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Why Doesn’t My Monthly Digital Ad Campaign Report Match My Google Analytics Report?

Match Google Analytics Report

In Google Analytics Guide: How to Understand Reports and Explain to Your Clients, I walked readers through four essential Google Analytics reports, and how to explain them to your web development clients. Here, I want to offer the explanation for why a monthly digital campaign report may not match your Google Analytics report.

This is a question a digital advertiser may ask. The reports an advertiser gets from the digital company (Vici) running the ads will NEVER match the reports from Google Analytics. Why? Because the reports we give you are reporting clicks on the ad as recorded by the ad exchanges’ servers. Google Analytics doesn’t record a visit until a whole lot of things happen first. Here’s a look at what has to happen for Google Analytics to be able to track a visit (a session) from someone who clicks on an ad to come to the advertiser’s website:

click for larger view

 

As Google explains in this article, when you compare side-by-side clicks from ads and sessions from Google Analytics, you might expect that the numbers will match; however, they often don’t. There are a number of reasons why this can occur.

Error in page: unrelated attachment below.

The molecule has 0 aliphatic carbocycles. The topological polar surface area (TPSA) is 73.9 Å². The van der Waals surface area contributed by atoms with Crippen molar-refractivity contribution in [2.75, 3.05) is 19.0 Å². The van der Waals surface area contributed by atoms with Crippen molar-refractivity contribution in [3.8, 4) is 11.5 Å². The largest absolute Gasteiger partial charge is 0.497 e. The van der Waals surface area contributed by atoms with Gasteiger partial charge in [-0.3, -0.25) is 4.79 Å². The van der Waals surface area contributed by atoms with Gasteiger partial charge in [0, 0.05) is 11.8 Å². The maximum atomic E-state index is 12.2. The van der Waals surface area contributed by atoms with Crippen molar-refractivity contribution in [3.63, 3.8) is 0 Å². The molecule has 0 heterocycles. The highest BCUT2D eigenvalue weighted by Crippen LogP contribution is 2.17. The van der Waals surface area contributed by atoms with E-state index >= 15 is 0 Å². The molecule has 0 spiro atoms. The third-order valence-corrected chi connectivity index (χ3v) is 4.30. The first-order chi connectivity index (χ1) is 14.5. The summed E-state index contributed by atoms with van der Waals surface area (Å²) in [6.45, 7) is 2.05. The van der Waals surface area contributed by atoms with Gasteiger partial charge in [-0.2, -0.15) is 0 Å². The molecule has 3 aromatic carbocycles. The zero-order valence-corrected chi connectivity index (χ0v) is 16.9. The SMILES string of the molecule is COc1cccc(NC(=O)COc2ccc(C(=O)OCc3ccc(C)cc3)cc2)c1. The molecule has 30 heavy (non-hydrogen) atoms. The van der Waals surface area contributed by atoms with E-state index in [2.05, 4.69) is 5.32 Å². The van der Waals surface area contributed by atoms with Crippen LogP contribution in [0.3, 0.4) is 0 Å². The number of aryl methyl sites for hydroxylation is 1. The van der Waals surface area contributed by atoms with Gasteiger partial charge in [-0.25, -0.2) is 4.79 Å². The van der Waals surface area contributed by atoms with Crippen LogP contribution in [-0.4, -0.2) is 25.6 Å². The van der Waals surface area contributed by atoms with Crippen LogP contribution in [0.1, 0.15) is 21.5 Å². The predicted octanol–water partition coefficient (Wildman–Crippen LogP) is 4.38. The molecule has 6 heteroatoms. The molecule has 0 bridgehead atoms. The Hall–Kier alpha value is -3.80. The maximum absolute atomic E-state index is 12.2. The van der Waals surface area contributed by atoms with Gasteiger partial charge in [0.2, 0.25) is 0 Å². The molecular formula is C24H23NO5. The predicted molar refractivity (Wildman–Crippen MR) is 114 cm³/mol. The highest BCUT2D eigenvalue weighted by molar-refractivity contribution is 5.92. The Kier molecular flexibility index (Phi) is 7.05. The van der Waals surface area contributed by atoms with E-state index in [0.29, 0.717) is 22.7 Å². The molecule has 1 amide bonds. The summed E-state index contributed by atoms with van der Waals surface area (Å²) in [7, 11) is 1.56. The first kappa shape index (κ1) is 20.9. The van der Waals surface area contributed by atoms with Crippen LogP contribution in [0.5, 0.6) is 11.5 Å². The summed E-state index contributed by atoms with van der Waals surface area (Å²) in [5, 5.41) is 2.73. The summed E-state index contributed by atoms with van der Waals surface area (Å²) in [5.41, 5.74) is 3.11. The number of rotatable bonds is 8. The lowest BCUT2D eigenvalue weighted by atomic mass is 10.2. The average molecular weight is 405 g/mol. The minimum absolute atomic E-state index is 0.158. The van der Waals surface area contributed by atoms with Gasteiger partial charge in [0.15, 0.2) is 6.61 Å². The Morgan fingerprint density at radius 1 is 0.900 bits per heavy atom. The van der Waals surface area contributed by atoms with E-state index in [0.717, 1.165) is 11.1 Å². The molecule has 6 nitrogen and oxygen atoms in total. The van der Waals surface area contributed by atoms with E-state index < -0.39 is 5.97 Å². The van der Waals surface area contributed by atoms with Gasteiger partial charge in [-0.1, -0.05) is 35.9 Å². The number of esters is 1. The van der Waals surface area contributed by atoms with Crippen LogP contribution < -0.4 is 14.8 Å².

How Clicks Are Recorded:

When someone clicks on an ad, the click is immediately recorded in the exchange server logs, which are what is reported in a digital company’s Monthly Reports. However…

How Sessions In Google Analytics Are Recorded:

For Google Analytics to be able to record a session, several things happen (as illustrated in the graphic above):

  1. When the click takes place, the browser is pointed to the advertiser’s landing page. Then…
     
  2. The advertiser’s website responds to this request and starts to transfer data from the web server to the user’s browser. Then…
     
  3. When the browser starts to download the landing page, there may be a request for several files at the same time, including JavaScript, CSS, images, video, audio, etc. The requests for JavaScript include the Analytics tracking code. Then…
     
  4. The JavaScript file (ga.js or analytics.js) must first be downloaded and interpreted by the user’s browser. Then…
     
  5. The user’s browser/device and security settings must support:
  • Cookies
  • JavaScript
  • Images
     
  1.  If any of the above are disabled, Analytics may not be able to record a session. Then…
     
  2. The browser sends a separate request to www.google-analytics.com, the Analytics servers. Finally…
     
  3. A session is recorded in Google Analytics.
     

Understanding the fundamental difference between ad clicks and website performance is essential to explaining Google Analytics to your clients.

See also:  What If an Advertiser Just Wants to See Traffic from a Specific Ad Campaign? UTM Codes

 

Leslye Schumacher is a founding partner with Vici Media, Inc., a full-service digital advertising technology company. Leslye’s background in media spans 25 years and includes working for both large and mid-size television, radio and newspaper companies. She is Google Analytics Advanced Certified, a Certified Radio Marketing Consultant and a Certified Sales Talent Analyst, having assessed over 10,000 media salespeople and managers. 

© 2019 Vici Media Inc. All Rights Reserved.

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